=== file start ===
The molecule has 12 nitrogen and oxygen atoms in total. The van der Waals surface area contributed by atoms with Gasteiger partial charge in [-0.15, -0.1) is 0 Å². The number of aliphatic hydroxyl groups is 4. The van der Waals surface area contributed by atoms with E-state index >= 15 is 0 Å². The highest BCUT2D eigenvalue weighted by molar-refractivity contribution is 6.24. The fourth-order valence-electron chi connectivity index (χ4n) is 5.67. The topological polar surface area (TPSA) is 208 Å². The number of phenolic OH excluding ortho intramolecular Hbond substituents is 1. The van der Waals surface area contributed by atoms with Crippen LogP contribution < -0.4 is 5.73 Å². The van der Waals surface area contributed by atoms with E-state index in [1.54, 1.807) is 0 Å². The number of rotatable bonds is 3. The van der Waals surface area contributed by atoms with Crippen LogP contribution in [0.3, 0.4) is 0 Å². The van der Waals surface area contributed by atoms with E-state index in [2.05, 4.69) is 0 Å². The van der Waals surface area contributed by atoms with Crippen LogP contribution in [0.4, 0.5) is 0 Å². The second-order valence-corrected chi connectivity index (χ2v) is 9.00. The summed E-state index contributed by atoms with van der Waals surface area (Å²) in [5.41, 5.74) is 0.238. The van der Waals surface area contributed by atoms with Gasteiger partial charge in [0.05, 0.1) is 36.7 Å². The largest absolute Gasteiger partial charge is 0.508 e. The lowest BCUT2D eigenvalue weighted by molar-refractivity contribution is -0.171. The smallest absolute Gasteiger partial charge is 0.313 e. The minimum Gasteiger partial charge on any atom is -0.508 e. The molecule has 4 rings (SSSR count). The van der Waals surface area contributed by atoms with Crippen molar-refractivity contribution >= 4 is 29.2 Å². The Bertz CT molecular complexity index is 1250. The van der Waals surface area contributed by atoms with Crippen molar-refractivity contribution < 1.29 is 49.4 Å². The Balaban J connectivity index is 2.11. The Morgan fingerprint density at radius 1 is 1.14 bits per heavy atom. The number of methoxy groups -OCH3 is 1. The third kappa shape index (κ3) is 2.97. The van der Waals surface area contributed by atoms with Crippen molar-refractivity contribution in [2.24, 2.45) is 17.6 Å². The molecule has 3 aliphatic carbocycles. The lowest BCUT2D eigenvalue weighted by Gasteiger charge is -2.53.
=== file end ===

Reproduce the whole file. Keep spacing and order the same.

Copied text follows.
The molecule has 12 nitrogen and oxygen atoms in total. The van der Waals surface area contributed by atoms with Gasteiger partial charge in [-0.15, -0.1) is 0 Å². The number of aliphatic hydroxyl groups is 4. The van der Waals surface area contributed by atoms with E-state index >= 15 is 0 Å². The highest BCUT2D eigenvalue weighted by molar-refractivity contribution is 6.24. The fourth-order valence-electron chi connectivity index (χ4n) is 5.67. The topological polar surface area (TPSA) is 208 Å². The number of phenolic OH excluding ortho intramolecular Hbond substituents is 1. The van der Waals surface area contributed by atoms with Crippen LogP contribution < -0.4 is 5.73 Å². The van der Waals surface area contributed by atoms with E-state index in [1.54, 1.807) is 0 Å². The number of rotatable bonds is 3. The van der Waals surface area contributed by atoms with Crippen LogP contribution in [0.3, 0.4) is 0 Å². The van der Waals surface area contributed by atoms with E-state index in [2.05, 4.69) is 0 Å². The van der Waals surface area contributed by atoms with Crippen LogP contribution in [0.4, 0.5) is 0 Å². The second-order valence-corrected chi connectivity index (χ2v) is 9.00. The summed E-state index contributed by atoms with van der Waals surface area (Å²) in [5.41, 5.74) is 0.238. The van der Waals surface area contributed by atoms with Gasteiger partial charge in [0.05, 0.1) is 36.7 Å². The largest absolute Gasteiger partial charge is 0.508 e. The lowest BCUT2D eigenvalue weighted by molar-refractivity contribution is -0.171. The smallest absolute Gasteiger partial charge is 0.313 e. The minimum Gasteiger partial charge on any atom is -0.508 e. The molecule has 4 rings (SSSR count). The van der Waals surface area contributed by atoms with Crippen molar-refractivity contribution >= 4 is 29.2 Å². The Bertz CT molecular complexity index is 1250. The van der Waals surface area contributed by atoms with Crippen molar-refractivity contribution < 1.29 is 49.4 Å². The Balaban J connectivity index is 2.11. The Morgan fingerprint density at radius 1 is 1.14 bits per heavy atom. The number of methoxy groups -OCH3 is 1. The third kappa shape index (κ3) is 2.97. The van der Waals surface area contributed by atoms with Crippen molar-refractivity contribution in [2.24, 2.45) is 17.6 Å². The molecule has 3 aliphatic carbocycles. The lowest BCUT2D eigenvalue weighted by Gasteiger charge is -2.53.